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I'm an undergraduate getting ready to take a graduate course in general relativity next quarter. I purchased Wald's General Relativity (who incidentally will be teaching the class) in order to get a head start on some of the material. However, he sprints through all of the differential geometry at break neck pace, and is extremely concise. So, I got Lee's Introduction to Smooth Manifolds, which covers what Wald covers in 50 pages in about 300.

I was just wondering if anyone could offer some suggestions on how to study the material. I'm trying to proceed systematically through Lee, but don't think I'll have time to read each page in depth. However, sometimes I find that if I jump ahead, I will have missed some important notation or concept. Any alternative book or maybe just a list of topics to focus on would be extremely helpful. Thanks all.

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Personal Opinion: Boothby-Introduction to Differentiable Manifolds and Morita-Geometry of Differential Forms are books that can be read without following it page by page like Lee –  Test123 Dec 28 '13 at 22:52

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I recommend using Lee as a reference (it has a very thorough index which is helpful if you are going to use it as a reference book). If there is a concept in the course, or even in your own preparation, that you are struggling with due to Wald's concise nature, look it up in Lee's book for a very detailed explanation. Another benefit of Lee is that many lemmas, propositions, and theorems are actually proved rather than left as exercises. This allows you to see how arguments involving these new foreign objects should look.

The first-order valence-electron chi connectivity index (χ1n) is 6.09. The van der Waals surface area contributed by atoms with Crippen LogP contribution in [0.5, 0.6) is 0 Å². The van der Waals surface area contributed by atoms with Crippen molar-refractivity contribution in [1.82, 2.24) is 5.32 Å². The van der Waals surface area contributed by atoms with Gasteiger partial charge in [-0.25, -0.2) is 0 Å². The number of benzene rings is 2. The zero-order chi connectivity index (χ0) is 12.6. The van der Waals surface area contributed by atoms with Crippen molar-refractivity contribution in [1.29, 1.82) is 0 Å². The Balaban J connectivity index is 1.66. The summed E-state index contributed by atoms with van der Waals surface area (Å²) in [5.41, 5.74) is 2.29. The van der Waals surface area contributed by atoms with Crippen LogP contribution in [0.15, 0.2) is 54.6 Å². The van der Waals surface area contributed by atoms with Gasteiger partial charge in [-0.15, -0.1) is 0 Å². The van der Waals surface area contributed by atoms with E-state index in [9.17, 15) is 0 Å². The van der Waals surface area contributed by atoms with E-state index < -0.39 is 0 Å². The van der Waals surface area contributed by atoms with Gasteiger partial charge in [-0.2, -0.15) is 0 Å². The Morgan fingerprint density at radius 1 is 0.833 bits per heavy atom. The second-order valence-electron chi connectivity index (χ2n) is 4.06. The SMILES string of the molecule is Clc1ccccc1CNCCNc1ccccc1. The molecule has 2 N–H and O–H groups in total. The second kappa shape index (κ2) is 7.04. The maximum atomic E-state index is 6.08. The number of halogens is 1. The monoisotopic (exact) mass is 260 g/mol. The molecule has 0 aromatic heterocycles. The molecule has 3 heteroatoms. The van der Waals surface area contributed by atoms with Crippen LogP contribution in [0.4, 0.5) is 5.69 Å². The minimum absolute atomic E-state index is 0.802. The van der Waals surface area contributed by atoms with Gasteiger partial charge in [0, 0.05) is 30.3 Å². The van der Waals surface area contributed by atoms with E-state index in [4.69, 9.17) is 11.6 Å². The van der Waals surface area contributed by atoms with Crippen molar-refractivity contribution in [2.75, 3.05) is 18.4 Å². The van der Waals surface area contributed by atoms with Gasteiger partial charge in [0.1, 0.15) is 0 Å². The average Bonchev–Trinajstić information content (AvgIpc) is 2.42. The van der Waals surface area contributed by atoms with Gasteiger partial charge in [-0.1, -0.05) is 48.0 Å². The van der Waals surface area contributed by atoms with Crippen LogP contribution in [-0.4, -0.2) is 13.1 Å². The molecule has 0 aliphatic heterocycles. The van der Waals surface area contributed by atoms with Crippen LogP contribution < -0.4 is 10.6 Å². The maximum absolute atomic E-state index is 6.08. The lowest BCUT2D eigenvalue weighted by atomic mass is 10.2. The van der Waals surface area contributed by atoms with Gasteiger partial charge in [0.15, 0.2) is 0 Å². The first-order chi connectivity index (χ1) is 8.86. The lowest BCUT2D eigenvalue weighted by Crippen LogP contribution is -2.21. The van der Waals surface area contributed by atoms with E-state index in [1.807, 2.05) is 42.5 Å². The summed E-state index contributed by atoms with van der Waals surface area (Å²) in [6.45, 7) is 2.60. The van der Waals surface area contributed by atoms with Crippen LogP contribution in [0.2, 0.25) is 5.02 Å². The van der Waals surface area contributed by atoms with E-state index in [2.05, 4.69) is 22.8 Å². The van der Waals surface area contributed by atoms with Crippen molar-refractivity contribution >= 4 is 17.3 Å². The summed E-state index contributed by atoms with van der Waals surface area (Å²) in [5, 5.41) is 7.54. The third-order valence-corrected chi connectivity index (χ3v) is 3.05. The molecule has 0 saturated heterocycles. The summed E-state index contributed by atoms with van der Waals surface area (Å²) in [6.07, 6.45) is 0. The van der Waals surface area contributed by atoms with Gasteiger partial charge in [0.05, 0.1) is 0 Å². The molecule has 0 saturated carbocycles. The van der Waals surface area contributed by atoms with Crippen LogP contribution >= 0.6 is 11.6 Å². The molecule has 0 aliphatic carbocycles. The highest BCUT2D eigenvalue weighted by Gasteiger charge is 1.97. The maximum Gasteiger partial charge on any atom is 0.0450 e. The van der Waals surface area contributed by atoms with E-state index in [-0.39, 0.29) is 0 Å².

I cannot recommend Lee enough and I think it would be a shame for you not to use it. In addition to what I said above, Lee has plenty of good problems from which you can learn a lot.

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It is not clear to me whether you are an aspiring physicist or mathematician but - besides the fine references given by Michael Albanese et al.- I would suggest another one which might be more in line with the immediate needs and style of a physicist.

Differential geometry and Lie groups for physicists by Marian Fecko

This book will give you what you need to get a headstart in GR (general relativity) and some QFT (quantum field theory) using an easy, conversational style.

Pleasee note that Wald employs Penrose's abstract index notation, which is similar, yet different than the usual index notation used by most/all mathematics books

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Thank you so much for the reference. I will be taking QFT next year and some mathematics courses that will involve differential geometry so this book may help me in more ways than one! I'll be sure to look into it. PS. I am actually neither! I think I'm going to medical school. –  BRayhaun Dec 30 '13 at 2:56
    
Then you will need to learn differential...diagnostic and integral... nutrition :-) –  magma Dec 30 '13 at 10:25

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